Leachate is the liquid produced when water percolates through any permeable material. Silage leachate is a form of leachate which is a serious environmental problem, however, when people refer to leachate they are usually talking about the contaminated water that is produced by water percolating through waste.
Leachate is produced when water filters downward through a landfill, and as it does so it picks up dissolved materials from the decomposing wastes. Depending on characteristics of the landfill and the wastes it contains, the leachate may vary from being relatively harmless or extremely toxic.
Landfills with low permeability daily cover, in wet and high rainfall climates with high slopes (less than 20 to 1) are particularly susceptible. Leachate seeps also are possible if operators use recirculation to return concentrates from, for example, RO systems and we have known seeps to be particularly persistent where systems are inadvertently placed over well-compacted, former haul roads.
Landfill leachate can also be defined as liquid that leaks from a landfill and enters the environment. This liquid may either exist in the landfill as deposited, or it may be created after rainwater mixes with the chemical waste in in a landfill.
Designed to hold our garbage and to prevent it from contaminating our soil and our drinking water, the modern landfill has become a highly technical and complex structure. Contrary to what many might think, a landfill is not just a pile of garbage. Because these landfills are designed not to let the leachate escape and pollute the surrounding ground the landfills hold the leachate for a long while before it can descend through the waste and be removed from the bottom. This means that the modern landfill produces some of the strongest and most contaminated leachate waters ever produced anywhere.
Treatment of this polluted water is a complex task due to its nature. A typical leachate is highly contaminated with ammonia, organic contaminants, halogenated hydrocarbons and some heavy metals (although this can be overstated in leachate from modern well controlled landfills). Also, leachates commonly hold high concentrations of inorganic salts.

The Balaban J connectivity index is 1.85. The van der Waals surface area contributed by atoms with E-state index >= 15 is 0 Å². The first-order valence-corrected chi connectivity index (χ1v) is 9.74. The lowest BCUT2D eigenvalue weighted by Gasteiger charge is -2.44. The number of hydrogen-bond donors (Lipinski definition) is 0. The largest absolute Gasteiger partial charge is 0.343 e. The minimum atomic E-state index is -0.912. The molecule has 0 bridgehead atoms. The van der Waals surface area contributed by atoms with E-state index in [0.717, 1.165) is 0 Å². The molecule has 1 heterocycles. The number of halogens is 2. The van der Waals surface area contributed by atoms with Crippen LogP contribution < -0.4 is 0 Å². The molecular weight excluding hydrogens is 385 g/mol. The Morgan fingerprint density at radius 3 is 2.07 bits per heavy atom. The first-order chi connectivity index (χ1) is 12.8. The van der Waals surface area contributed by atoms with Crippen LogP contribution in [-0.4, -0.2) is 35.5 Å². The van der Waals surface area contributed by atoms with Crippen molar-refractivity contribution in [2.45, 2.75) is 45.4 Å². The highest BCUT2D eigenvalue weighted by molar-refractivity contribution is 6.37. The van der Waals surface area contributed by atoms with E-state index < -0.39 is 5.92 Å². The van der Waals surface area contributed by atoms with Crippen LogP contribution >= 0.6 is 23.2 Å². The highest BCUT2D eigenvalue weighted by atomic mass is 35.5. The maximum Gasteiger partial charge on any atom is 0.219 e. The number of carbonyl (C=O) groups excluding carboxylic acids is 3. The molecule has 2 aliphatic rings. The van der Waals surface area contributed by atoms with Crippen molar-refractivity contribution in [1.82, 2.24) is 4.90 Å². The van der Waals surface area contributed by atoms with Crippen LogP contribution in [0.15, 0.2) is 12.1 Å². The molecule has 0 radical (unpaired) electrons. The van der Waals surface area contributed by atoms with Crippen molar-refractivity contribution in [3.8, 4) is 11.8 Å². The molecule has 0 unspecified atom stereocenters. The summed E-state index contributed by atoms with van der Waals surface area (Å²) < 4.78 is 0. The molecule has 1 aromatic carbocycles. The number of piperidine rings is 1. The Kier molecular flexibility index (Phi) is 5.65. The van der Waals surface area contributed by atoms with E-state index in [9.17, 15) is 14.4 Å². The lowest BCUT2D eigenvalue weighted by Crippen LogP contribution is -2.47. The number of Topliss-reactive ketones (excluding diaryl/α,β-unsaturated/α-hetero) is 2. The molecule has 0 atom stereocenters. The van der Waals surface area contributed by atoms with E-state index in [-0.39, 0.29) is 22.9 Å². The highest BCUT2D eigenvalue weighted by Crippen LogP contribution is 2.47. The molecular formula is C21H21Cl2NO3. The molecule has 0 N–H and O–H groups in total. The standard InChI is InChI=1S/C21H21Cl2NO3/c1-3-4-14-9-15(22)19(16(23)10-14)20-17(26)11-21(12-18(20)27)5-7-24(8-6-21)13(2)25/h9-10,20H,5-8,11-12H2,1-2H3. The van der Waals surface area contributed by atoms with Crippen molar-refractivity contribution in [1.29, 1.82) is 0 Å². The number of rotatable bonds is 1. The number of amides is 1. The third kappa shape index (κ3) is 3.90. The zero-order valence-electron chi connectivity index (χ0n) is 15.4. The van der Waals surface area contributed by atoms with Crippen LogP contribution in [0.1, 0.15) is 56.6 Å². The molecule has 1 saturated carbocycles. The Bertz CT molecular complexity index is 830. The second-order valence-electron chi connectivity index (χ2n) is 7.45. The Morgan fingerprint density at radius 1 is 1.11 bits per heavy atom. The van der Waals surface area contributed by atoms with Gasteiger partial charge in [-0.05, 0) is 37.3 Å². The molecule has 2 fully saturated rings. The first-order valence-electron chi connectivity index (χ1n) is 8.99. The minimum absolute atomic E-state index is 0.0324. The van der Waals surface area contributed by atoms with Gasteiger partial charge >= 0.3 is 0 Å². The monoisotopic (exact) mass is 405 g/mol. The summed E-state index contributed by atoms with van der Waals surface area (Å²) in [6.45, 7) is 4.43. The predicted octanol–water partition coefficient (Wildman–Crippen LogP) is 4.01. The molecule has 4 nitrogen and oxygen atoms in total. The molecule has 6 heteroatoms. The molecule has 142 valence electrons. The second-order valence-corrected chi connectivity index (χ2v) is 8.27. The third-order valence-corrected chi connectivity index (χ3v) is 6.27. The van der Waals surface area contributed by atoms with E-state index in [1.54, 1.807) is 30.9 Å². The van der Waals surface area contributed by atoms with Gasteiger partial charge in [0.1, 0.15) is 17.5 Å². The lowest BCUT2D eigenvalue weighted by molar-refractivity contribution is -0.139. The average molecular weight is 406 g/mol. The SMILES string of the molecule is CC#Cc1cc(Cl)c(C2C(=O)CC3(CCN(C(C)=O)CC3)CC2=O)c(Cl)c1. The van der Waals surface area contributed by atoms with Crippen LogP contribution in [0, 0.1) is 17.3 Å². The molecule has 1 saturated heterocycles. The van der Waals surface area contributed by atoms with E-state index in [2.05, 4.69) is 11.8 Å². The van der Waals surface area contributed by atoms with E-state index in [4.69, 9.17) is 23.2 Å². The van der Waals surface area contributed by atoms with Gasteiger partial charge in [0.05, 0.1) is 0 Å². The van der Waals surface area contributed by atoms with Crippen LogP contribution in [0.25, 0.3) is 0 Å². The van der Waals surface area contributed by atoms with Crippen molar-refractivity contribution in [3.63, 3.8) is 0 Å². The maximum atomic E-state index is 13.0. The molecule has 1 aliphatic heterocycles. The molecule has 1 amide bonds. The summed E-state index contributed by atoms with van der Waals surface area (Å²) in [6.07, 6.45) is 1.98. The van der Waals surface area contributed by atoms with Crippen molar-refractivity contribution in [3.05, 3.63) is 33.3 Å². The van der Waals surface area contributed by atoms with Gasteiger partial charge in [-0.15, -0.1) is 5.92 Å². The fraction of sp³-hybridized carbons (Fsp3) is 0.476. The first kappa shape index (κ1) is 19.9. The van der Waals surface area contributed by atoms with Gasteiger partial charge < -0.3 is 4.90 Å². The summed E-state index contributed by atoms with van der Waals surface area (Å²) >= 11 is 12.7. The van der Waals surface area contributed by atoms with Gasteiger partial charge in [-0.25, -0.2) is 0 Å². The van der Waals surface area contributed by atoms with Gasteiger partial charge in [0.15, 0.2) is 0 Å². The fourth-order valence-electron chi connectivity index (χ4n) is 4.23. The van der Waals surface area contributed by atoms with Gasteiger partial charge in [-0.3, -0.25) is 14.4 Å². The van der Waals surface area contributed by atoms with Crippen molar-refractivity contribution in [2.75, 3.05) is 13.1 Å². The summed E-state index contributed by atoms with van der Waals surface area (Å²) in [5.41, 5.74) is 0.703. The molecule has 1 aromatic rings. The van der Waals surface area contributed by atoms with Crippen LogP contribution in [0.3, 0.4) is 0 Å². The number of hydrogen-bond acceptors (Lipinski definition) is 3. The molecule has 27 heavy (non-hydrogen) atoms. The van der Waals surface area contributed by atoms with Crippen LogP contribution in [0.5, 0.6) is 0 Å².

Treatment lagoons and leachate ponds are a method of leachate management, but they are usually ineffective fall all but the freshest and weakest landfill leachates.
In dry climates and arid areas, removal of the organic content from a highly polluted drainage (such as landfill leachate) is not sufficient. This is because of introducing the salts and other inorganic pollutants from the leachate into the natural water cycle, even at minimal concentrations, can lead to bio-accumulation (a growing potential of environmental pollution) in the resultant ecosystems which receive the discharge of treated leachate.
Additionally, although the biodegradability of leachate organic compounds declines with time, complex organic compounds, such as humic substances and manufactured chemical compounds, remain in solution.
Biological treatment is the most favourable procedure that should be used for leachate treatment, and biological treatment should also be used in those cases when chemical/physical treatment is also required. Biological leachate treatment is a relatively low cost process in which organics are degraded mainly to carbon dioxide, water, and biomass.
All those substances that are been eliminated using a pre-treatment of biological degradation no longer have to be treated by means of the much higher cost chemical/physical procedures available.
As the landfill age increases the treatment of the leachate it produces will mainly focus on the nitrification of ammonia. Biological denitrification can then be achieved subsequently when an external organic substrate is added to the leachate.
It is important to stress that the design criteria for sewage treatment plants cannot be used for this polluted water. For the design and operation of biological leachate treatment plants specific points have to be respected and a leachate treatment process expert is essential. For many adopting the advice of sewage treatment experts for leachate-treatment has resulted in inappropriate process designs, and wasted money, time and effort.